The editor


Elizabeth Adams is a writer, editor, publisher, and graphic designer. She is a founder and co-managing editor of qarrtsiluni online literary magazine, and the founder, editor and publisher at Phoenicia Publishing. Beth’s blog, The Cassandra Pages, has considered questions of culture, arts&letters, nature, and spirit since 2003. Her writing about spirituality has appeared in venues from The Witness to Tikkun, and in 2006 her book, Going to Heaven: The Life and Election of Bishop Gene Robinson, was published by Soft Skull Press (Brooklyn, NY.) A graduate of Cornell University and longtime resident of Vermont, Beth now lives in Montreal.
 
 
A Note from Beth Adams

I was surprised when Nic Sebastian asked me to consider editing this collection of poems because we were fairly recent online acquaintances who didn’t have a long familiarity with one another’s work. Most of our prior exchanges hadn’t even been about poems, specifically, but about various models of poetry publishing.

Nic’s request, though, mentioned that she’d been reading the blog posts I had written during Lent and Holy Week of 2011, and that she felt I might be the right person to edit her new collection, “Dark and Like a Web: Brief Notes On and To the Divine.” I told her I’d be glad to take a look at the manuscript. She sent it, and after the first reading I understood why she had sensed we might be a good fit. I admired the poems and liked the chapbook as she had conceived it, and felt an immediate affinity both with the voice behind the poems and the via negativa approach to spirituality they expressed. I wrote back and said yes, telling Nic I wished I could publish the chapbook myself at Phoenicia! Now it remained to see how we could work together.

Nic’s poems were, I felt, very close to being finished. I went through the manuscript and jotted down notes in the margins, noting weak words and phrases, endings I felt could be improved, a few structural changes. We arranged a time for a phone conference, and I suggested that we go through one poem together and see how it felt before tackling the whole manuscript. Nic was not only receptive to my approach but grateful for this level of engagement and completely serious about working further. We ended up going through the entire manuscript in detail during that session.

In a few days she sent back a revised manuscript; she had responded to almost all the suggestions, and, on reflection, held firm in a few places — which was fine. After reading her revisions to one poem we had discussed at length, I decided I had been wrong and that the original version was stronger, so we reinstated it. One poem was dropped after attempts at revision, and a new one added — a poem that ended up being one of the strongest in the collection. We went through one more round of small revisions, and were done. It was a remarkably efficient process, marked by seriousness and mutual respect.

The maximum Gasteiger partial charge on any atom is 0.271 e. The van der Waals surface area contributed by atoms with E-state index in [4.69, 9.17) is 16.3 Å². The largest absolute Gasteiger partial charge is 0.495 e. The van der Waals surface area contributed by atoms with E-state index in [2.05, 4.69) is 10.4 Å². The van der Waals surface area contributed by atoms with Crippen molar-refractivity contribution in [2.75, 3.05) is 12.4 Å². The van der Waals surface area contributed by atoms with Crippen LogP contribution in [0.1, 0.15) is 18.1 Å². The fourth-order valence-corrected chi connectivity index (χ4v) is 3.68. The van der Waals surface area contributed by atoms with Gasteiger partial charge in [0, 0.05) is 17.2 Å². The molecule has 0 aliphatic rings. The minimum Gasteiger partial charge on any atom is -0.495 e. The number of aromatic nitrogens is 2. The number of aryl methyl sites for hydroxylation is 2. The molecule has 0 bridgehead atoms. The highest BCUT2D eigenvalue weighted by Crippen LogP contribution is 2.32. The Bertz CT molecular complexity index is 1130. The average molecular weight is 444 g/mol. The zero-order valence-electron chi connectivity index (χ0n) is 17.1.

I was impressed throughout by how well Nic knew her work and herself. When I asked, “why this particular word,” or “what exactly were you trying to express here” or “I’m not sure about this repetition, what do you think?” she had an answer; she knew what she was doing and reaching for. I also tried to give clear reasons for my own reservations and suggestions. Because of this, it became quite easy to make decisions about improvements. Some were obvious. Others, much more subjective. But because neither one of us was digging in, we never got to an impasse; we listened, knowing that the shared goal was to make the chapbook as good as it could be. I strongly believe that the editor’s role should, in the end, appear as transparent as possible, and that a successful project is one which not only reflects the author’s original vision and voice, but concentrates it.

But that’s only one side of the story.

When we create, I think we all long for the close reading, the deeply attentive listener or viewer. Making our work public is an act of courage, risking not only dismissal or rejection, but also intimacy. Editing, by its very nature, requires an intimate engagement with the text, closer perhaps than anyone’s but the author. I see that intimacy as both a responsibility and a great privilege.

I’m changed each time I enter deeply into the words and world of other writers who have asked me to edit their work. Certain phrases and ideas enter me, and they stay. In one of my favorite poems in this collection, Nic asks, “how have you sharpened/into this thin bright hook/pulling me after you still/as though you were some great moon and I/some helpless tide.” This stunning image speaks equally to me about the pull of the divine, and the pull of the creative impulse, two forces not so separate as they may seem.

Beth Adams
Montreal, June 4, 2011

 
 
 
 
 
 

2 thoughts on “The editor

  1. Pingback: nice things this week | Very Like A Whale

  2. Pingback: three new nanopress poetry publishing teams | Very Like A Whale

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